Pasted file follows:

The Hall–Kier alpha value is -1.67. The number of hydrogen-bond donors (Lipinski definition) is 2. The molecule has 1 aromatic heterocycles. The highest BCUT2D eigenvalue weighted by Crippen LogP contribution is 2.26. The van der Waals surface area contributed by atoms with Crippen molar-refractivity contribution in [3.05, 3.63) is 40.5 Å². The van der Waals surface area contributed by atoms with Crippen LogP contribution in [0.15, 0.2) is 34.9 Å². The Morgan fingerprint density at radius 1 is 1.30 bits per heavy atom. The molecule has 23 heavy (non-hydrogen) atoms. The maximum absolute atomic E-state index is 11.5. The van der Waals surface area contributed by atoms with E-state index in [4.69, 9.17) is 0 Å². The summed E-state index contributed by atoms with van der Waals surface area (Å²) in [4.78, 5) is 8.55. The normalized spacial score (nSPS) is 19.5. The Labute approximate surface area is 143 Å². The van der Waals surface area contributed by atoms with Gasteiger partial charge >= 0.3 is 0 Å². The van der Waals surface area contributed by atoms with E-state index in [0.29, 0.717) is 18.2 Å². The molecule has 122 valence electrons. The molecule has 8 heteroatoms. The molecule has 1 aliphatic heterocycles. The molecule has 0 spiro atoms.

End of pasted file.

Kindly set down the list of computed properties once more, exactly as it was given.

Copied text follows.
The Hall–Kier alpha value is -1.67. The number of hydrogen-bond donors (Lipinski definition) is 2. The molecule has 1 aromatic heterocycles. The highest BCUT2D eigenvalue weighted by Crippen LogP contribution is 2.26. The van der Waals surface area contributed by atoms with Crippen molar-refractivity contribution in [3.05, 3.63) is 40.5 Å². The van der Waals surface area contributed by atoms with Crippen LogP contribution in [0.15, 0.2) is 34.9 Å². The Morgan fingerprint density at radius 1 is 1.30 bits per heavy atom. The molecule has 23 heavy (non-hydrogen) atoms. The maximum absolute atomic E-state index is 11.5. The van der Waals surface area contributed by atoms with E-state index in [4.69, 9.17) is 0 Å². The summed E-state index contributed by atoms with van der Waals surface area (Å²) in [4.78, 5) is 8.55. The normalized spacial score (nSPS) is 19.5. The Labute approximate surface area is 143 Å². The van der Waals surface area contributed by atoms with Gasteiger partial charge >= 0.3 is 0 Å². The van der Waals surface area contributed by atoms with E-state index in [0.29, 0.717) is 18.2 Å². The molecule has 122 valence electrons. The molecule has 8 heteroatoms. The molecule has 1 aliphatic heterocycles. The molecule has 0 spiro atoms.